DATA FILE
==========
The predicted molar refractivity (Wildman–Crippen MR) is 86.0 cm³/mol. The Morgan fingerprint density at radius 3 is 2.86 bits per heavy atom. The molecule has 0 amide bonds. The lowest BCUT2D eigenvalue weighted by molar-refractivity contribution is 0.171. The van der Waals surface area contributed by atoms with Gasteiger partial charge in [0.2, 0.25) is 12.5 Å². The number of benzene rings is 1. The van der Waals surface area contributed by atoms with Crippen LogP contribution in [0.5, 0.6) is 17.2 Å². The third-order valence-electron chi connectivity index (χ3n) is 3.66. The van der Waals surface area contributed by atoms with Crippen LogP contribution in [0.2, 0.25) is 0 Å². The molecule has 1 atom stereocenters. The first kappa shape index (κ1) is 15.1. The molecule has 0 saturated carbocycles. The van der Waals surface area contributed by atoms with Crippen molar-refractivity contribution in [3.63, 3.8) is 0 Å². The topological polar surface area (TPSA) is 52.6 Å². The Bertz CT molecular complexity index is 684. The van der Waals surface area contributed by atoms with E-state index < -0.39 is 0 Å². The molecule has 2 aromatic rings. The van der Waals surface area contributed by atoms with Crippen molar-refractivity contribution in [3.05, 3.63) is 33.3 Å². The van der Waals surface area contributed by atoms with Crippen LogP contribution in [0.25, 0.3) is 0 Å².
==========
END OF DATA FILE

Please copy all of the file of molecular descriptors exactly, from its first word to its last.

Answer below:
The predicted molar refractivity (Wildman–Crippen MR) is 86.0 cm³/mol. The Morgan fingerprint density at radius 3 is 2.86 bits per heavy atom. The molecule has 0 amide bonds. The lowest BCUT2D eigenvalue weighted by molar-refractivity contribution is 0.171. The van der Waals surface area contributed by atoms with Gasteiger partial charge in [0.2, 0.25) is 12.5 Å². The number of benzene rings is 1. The van der Waals surface area contributed by atoms with Crippen LogP contribution in [0.5, 0.6) is 17.2 Å². The third-order valence-electron chi connectivity index (χ3n) is 3.66. The van der Waals surface area contributed by atoms with Crippen LogP contribution in [0.2, 0.25) is 0 Å². The molecule has 1 atom stereocenters. The first kappa shape index (κ1) is 15.1. The molecule has 0 saturated carbocycles. The van der Waals surface area contributed by atoms with Crippen molar-refractivity contribution in [3.63, 3.8) is 0 Å². The topological polar surface area (TPSA) is 52.6 Å². The Bertz CT molecular complexity index is 684. The van der Waals surface area contributed by atoms with E-state index < -0.39 is 0 Å². The molecule has 2 aromatic rings. The van der Waals surface area contributed by atoms with Crippen molar-refractivity contribution in [3.05, 3.63) is 33.3 Å². The van der Waals surface area contributed by atoms with Crippen LogP contribution in [0.25, 0.3) is 0 Å².